Cheltenham week showed me what it means to experience live a major sporting event

by Gazette Reporter
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I’m missing the whole St Patrick’s Day/weekend vibe in Dublin this year because duty calls. I’m practising night and day for a big tournament in Gibraltar where believe it or not my first round opponent is Shaun Murphy, now domiciled in Dublin.

When bragging rights are at stake, it makes me try harder which is why I’ve foregone the chance to go home so that I can get my eye in for the tournament which is on next week.

However, I never feel too homesick this time of year because of all the Irish related sport that will be on the television. Cheltenham will dominate our screen as it is the big Irish occasion out of the county at Prestbury Park among the Cotswolds.

I am not a racing fanatic by any means but I love the people involved and was lucky enough to get four days at the festival in 2018 as the leader of the Irish team in the Betbright competition which measures Irish versus home successes at the festival.

Former England cricketer Phil Tufnell was appointed by Rich Richie as the England captain and the two of us spent four of the funniest days meeting the jockeys, owners, trainers and punters as part of the publicity surrounding the event.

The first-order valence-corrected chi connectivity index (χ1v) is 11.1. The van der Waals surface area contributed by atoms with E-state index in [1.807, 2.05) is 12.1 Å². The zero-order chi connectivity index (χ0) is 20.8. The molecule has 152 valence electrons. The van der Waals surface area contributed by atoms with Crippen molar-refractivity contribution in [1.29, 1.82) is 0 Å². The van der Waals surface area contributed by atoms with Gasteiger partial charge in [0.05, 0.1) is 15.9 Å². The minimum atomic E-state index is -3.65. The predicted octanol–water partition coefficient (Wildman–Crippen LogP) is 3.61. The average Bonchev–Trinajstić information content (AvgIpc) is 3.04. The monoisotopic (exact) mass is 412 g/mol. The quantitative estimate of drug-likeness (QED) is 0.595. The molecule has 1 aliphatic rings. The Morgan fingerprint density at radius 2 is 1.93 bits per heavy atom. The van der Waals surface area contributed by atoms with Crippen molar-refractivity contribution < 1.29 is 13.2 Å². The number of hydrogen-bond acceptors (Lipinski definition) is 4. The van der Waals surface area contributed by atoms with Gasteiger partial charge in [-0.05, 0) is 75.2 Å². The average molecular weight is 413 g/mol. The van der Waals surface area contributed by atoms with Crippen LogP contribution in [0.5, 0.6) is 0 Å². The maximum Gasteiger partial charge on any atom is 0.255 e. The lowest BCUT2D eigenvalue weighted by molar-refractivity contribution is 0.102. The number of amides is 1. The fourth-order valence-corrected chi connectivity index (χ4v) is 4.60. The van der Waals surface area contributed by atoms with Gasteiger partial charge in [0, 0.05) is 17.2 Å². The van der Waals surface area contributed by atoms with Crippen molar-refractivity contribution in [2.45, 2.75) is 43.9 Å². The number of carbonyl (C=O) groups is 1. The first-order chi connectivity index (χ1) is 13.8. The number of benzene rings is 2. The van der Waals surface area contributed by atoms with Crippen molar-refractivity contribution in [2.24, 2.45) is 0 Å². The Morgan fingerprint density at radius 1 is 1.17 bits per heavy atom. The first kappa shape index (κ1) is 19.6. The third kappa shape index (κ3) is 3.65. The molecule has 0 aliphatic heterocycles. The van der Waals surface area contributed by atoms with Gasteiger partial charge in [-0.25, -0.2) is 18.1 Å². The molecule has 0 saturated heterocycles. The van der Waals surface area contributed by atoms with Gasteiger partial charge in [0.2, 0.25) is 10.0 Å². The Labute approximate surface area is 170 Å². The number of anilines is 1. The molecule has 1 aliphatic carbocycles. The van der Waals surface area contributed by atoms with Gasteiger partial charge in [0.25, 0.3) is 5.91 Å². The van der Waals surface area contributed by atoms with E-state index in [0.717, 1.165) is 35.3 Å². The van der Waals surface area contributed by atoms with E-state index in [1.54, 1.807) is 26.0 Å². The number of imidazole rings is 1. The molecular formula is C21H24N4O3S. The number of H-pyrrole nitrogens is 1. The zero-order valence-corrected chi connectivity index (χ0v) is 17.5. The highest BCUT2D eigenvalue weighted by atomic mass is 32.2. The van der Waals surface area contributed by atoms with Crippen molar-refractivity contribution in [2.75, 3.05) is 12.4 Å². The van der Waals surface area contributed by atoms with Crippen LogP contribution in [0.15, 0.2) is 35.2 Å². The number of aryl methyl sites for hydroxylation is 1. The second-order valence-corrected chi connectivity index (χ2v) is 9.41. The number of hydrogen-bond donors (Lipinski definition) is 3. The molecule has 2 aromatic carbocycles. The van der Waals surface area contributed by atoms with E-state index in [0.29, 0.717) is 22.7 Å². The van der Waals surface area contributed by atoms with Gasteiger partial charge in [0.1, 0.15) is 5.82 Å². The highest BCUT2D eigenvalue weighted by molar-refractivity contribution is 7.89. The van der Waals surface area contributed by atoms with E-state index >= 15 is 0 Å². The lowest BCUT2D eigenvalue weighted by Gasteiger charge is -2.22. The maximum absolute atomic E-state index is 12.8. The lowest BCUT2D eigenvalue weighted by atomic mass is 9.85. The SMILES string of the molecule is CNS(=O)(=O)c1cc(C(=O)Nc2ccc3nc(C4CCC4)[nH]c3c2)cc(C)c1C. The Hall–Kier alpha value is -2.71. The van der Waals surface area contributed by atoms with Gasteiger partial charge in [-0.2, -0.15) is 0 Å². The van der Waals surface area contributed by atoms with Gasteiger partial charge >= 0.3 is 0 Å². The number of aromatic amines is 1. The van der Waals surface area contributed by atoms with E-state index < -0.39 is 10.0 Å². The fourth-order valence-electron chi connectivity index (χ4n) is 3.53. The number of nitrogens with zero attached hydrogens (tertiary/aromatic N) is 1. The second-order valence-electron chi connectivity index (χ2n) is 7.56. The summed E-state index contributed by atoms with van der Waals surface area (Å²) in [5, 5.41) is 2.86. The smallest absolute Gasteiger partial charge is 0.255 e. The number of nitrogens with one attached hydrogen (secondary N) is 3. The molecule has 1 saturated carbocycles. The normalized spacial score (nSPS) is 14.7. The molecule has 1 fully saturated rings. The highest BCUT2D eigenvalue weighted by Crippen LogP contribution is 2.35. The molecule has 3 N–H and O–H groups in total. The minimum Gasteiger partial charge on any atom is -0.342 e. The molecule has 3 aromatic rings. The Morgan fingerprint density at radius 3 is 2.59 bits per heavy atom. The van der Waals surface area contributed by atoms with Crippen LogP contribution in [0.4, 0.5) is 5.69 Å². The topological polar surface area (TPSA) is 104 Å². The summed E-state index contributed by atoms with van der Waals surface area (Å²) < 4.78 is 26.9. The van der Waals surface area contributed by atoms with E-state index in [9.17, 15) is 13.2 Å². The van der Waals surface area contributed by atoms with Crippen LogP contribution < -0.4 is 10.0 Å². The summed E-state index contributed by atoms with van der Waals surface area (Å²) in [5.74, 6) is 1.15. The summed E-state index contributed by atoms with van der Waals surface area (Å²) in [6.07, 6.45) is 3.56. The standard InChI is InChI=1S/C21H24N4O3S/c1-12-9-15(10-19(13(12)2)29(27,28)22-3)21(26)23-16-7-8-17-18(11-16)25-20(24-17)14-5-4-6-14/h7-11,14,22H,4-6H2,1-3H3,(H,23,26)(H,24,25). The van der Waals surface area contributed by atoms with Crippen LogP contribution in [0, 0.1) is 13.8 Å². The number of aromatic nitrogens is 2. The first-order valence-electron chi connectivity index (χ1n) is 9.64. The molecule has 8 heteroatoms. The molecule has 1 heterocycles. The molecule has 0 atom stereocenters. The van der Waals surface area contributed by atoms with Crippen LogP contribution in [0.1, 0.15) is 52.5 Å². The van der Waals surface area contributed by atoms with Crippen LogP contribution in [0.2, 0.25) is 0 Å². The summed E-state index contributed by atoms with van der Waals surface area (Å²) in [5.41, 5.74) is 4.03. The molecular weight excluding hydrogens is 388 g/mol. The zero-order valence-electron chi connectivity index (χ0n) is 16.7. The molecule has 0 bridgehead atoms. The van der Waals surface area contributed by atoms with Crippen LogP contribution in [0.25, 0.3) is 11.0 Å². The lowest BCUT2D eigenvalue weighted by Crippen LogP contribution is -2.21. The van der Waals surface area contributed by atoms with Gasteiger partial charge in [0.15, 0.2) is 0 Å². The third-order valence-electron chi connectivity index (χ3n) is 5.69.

My snooker colleague John Parrot, a real racing aficionado, loves Cheltenham and goes there ever year but likes to be home for the Gold Cup day on a Friday. I didn’t bump into him on the Tuesday, Wednesday or Thursday the year I was there so he didn’t know I was there.

He said he almost choked on a sandwich he was eating when he saw me in the parade ring accepting the award as Ireland beat England by 24-4 in winners that year.

He rang my phone and left a message saying: “Doherty, you’d get to places that even water wouldn’t go.”

The occasion was one of the best weeks of my life and I certainly got to know the difference between watching an event on television and being there life. I always liked to go down to the Goat Grill for Cheltenham where there is a great buzz around the big races in particular. But when I heard the Cheltenham roar in the flesh, so to speak, before the first race four years ago, the hair stood on the back of my neck. Simply put, I’d never experienced anything like it.

You can be sure there will be noise to rival it on Saturday afternoon at the Aviva if Ireland beat Scotland and claim the Triple Crown. I like the way this Ireland team is playing its rugby and I think they should complete the job against the Scots, who are always a tricky customer in these sort of situations.

The big hope then is that England do us a favour and win in Paris later on Saturday evening. They have the heft to match the French up front but I can’t see them living with the slick back play from a home side seeking a Grand Slam. Still, if we win a Triple Crown it will represent great progress 18 months out from the World Cup.

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